Greco is known for its crisp acidity and distinctive flavour profile, which is characterised by notes of lemon, green apple, and sometimes a hint of almond or hazelnut. They are typically made in a dry style, with balanced acidity and medium body weight. It is typically fermented and aged in stainless steel tanks, which helps to preserve its fresh and vibrant character. Some producers may also use a small amount of oak ageing to add complexity and depth to the wine, although this is relatively rare. The wine is well-suited to a wide range of food pairings, and is often enjoyed with seafood, shellfish, and light salads. It is also popular as an aperitif wine, and is enjoyed on its own or with light appetisers. Due to its high acidity, Greco is also a good candidate for ageing, and can develop a more complex and nuanced flavour profile with time.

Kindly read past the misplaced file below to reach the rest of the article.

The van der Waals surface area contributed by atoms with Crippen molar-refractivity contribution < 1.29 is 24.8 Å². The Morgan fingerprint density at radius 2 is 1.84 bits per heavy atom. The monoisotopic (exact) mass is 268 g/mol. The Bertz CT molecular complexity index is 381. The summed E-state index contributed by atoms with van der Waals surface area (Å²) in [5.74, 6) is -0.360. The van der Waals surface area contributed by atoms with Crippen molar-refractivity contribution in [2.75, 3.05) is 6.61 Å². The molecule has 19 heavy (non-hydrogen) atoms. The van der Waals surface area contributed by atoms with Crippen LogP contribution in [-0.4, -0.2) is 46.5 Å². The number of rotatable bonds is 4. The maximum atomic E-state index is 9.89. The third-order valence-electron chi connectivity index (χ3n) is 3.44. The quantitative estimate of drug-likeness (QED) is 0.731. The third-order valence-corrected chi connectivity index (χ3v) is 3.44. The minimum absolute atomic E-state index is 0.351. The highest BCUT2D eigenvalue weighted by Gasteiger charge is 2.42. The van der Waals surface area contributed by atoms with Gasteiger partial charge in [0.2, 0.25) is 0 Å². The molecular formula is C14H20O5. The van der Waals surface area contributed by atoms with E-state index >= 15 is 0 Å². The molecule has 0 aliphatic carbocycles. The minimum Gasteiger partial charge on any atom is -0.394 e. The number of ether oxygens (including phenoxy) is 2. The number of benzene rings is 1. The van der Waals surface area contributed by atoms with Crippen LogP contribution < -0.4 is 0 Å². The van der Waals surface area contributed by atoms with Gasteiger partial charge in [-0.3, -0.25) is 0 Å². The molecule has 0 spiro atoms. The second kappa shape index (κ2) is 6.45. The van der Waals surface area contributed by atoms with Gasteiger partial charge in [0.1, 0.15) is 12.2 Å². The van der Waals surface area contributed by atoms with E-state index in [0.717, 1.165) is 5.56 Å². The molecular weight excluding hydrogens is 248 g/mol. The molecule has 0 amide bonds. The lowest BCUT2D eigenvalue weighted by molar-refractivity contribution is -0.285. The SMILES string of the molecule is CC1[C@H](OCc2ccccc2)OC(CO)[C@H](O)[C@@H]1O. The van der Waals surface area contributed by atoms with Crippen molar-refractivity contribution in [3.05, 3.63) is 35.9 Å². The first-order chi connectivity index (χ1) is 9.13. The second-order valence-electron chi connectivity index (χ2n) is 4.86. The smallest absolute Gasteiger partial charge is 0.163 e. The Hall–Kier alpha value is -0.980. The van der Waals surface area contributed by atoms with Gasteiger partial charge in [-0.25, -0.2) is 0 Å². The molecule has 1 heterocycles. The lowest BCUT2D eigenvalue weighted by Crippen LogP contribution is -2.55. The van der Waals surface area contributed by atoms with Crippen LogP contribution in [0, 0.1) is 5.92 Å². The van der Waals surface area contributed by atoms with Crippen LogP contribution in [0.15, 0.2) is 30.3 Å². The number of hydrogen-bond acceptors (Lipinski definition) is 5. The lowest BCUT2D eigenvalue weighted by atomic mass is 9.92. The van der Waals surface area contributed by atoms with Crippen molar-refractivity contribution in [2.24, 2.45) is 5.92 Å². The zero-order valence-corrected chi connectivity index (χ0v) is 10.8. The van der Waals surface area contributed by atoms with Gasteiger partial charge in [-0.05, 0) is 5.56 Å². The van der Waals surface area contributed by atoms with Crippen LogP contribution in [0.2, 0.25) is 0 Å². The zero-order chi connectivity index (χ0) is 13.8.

Recommendations: The number of very good Greco wines has increased dramatically over the last decade. The large estates of Feudi di San Gregorio and Mastroberardino produce premium expressions that are a noticeable step up from their basic ones and these have been very successful at introducing the variety to the world. There are a number of wineries and small growers that produce outstanding Greco di Tufo wines howver. The leading star of the appellation is Roberto di Meo, whose single vineyard ‘Vittorio’ Greco di Tufo is an exceptional wine with immense ageing capacity. Azienda Agricola Torricino di Stefano di Marzo, the appellation’s historical pioneer, also produces benchmark expressions of the variety. Although they utilise the appellation’s rather confusing Riserva category, the single vineyard wines of Vigna Orate, Vigna Serrone and Vigna Laure offer great insight into the potential of the grape. Well made Greco wines from the Greco di Tufo DOCG are best drunk two to three years from the vintage, but will develop will for a decade.